Custom-designed for this 184 m2 façade, this fresco was painted in only six days, mostly with brush, before being finished with spray in some places to smooth out certain gradations and accentuate the contrast and spatiality of the fresco. Having tackled walls up to five times larger than this one, the duo confesses that gigantism is nevertheless not their cup of tea. « The size of this wall is ideal. When a fresco is more than twenty metres high, you can no longer distinguish the brushstrokes, the pictorial grain », explain the artists.

© exomusée – May 2022 – Redaction: François Balmer – Translation: Wolfgang Carrier

Rue Marie-Anne-Calame 11


Marie-Anne Calame

Marie-Anne Calame was born in Le Locle on May 5th, 1775 to Jean-Jacques-Henri Calame (1740-1817) and Marie-Anne Houriet (1736-1827), belonging to one of the most important families of the Neuchâtel bourgeoisie.

Under the leadership of her father, a bourgeoise master, clockmaker and master engraver, she took up ivory engraving and learned enamel painting, a delicate craft which became her profession. Generous and sociable, she naturally felt the need to pass on her passion for art by giving drawing lessons.

Educated according to the principles of Christian charity, far from wallowing in her privileged status, Marie-Anne Calame was deeply concerned about the fate of disadvantaged children. In 1815, with the help of a handful of friends, she raised funds to place poor girls in « good families » in Le Locle, so that they could learn a trade that would allow them to earn an honest living. A year later, she decided that it was finally more judicious to bring these children and teenagers together under one roof and therefore she rented half a house in the Billodes district. The Billodes Institution for Work was born. There, the children were taught writing, reading, natural history, drawing and lacemaking. The institution’s financial resources were meagre, coming mainly from donations, and the 1816 food shortage almost put an end to this noble enterprise. As she saw her friends, discouraged, leave the ship under the pretext that money was cruelly lacking, Marie-Anne Calame persisted and managed to raise the funds necessary to run her institution. From 1820, thanks to the generosity of a committee of philanthropists, the institution was able to open its doors to the boys, who were housed in an adjoining building. Over the years, the institution grew. In 1830, it consisted of three buildings.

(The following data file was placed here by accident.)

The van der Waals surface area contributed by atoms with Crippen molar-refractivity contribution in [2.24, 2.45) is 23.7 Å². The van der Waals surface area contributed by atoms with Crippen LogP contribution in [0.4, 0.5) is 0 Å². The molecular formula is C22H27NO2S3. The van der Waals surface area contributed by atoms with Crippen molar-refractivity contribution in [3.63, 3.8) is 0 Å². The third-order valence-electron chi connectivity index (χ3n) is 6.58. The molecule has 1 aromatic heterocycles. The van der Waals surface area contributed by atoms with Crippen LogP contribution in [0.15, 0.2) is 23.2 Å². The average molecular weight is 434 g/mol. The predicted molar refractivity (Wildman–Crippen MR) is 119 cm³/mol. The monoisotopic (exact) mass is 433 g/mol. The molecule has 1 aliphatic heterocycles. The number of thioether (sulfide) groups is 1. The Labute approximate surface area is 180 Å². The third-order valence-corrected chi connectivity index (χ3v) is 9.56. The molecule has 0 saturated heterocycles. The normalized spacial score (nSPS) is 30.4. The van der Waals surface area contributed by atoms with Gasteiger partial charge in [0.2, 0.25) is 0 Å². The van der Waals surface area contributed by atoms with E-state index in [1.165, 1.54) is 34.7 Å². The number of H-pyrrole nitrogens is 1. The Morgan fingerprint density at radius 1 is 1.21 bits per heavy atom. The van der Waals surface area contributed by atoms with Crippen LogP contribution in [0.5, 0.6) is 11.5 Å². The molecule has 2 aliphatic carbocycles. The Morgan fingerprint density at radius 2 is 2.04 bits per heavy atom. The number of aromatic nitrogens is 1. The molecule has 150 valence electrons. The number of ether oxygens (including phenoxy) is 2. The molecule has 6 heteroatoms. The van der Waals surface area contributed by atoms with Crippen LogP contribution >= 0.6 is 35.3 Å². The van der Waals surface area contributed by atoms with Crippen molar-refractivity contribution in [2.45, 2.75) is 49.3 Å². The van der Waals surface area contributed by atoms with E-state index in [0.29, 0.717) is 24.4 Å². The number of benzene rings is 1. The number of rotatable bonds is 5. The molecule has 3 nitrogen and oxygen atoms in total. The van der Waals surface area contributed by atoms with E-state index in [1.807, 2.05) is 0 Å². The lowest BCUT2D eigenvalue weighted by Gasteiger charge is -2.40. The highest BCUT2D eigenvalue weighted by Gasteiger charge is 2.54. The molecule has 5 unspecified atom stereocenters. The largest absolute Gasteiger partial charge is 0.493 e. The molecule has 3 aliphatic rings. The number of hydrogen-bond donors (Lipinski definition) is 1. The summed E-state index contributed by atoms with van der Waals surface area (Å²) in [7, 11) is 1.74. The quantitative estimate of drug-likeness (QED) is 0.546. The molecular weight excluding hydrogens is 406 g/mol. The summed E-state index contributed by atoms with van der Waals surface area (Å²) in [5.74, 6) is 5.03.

In 1834, Marie-Anne Calame took her last breath. As a farsighted woman, feeling her strength dwindle, she had taken care to designate her successors, so that her institution would survive her.

In 1842, the oldest building of the institution was demolished, making way for a vegetable garden. In 1901, following a fire that partially destroyed the main building, without causing any casualties, a new dwelling was built. In 1971, the school was renamed « Centre pédagogique des Billodes » and took up residence in the Monts area.

During her life, Marie-Anne Calame refused a dozen marriage proposals and had no children. The celibacy was for her synonymous with independence, the guarantee of being able to carry out her project of a charitable institution. Her middle-class origins certainly contributed to the fact that she had great self-confidence, aplomb and a scathing sense of repartee.

In 2015, the Col-de-Roches Underground Mill Museum organised an exhibition in her memory. If you would like to know more about the history of this benefactress, here are the books about her:

  • Enfances perdues, enfances sauvées? – Marie Anne Calame et l’établissement des Billodes, Nouvelle revue neuchâteloise.
  • Renate Gyalog: Die „Pestalozzi“ von Le Locle : das Leben der Marie-Anne Calame, Zürich 1996, ISBN 3-545-34138-0.
  • Evard, Marguerite, Marie-Anne Calame : fondatrice de l’Asile des Billodes, Le Locle : Oderbolz, 1934, pp.56-97.

© exomusée – May 2022 – Redaction: François Balmer – Translation: Wolfgang Carrier


Telmo Miel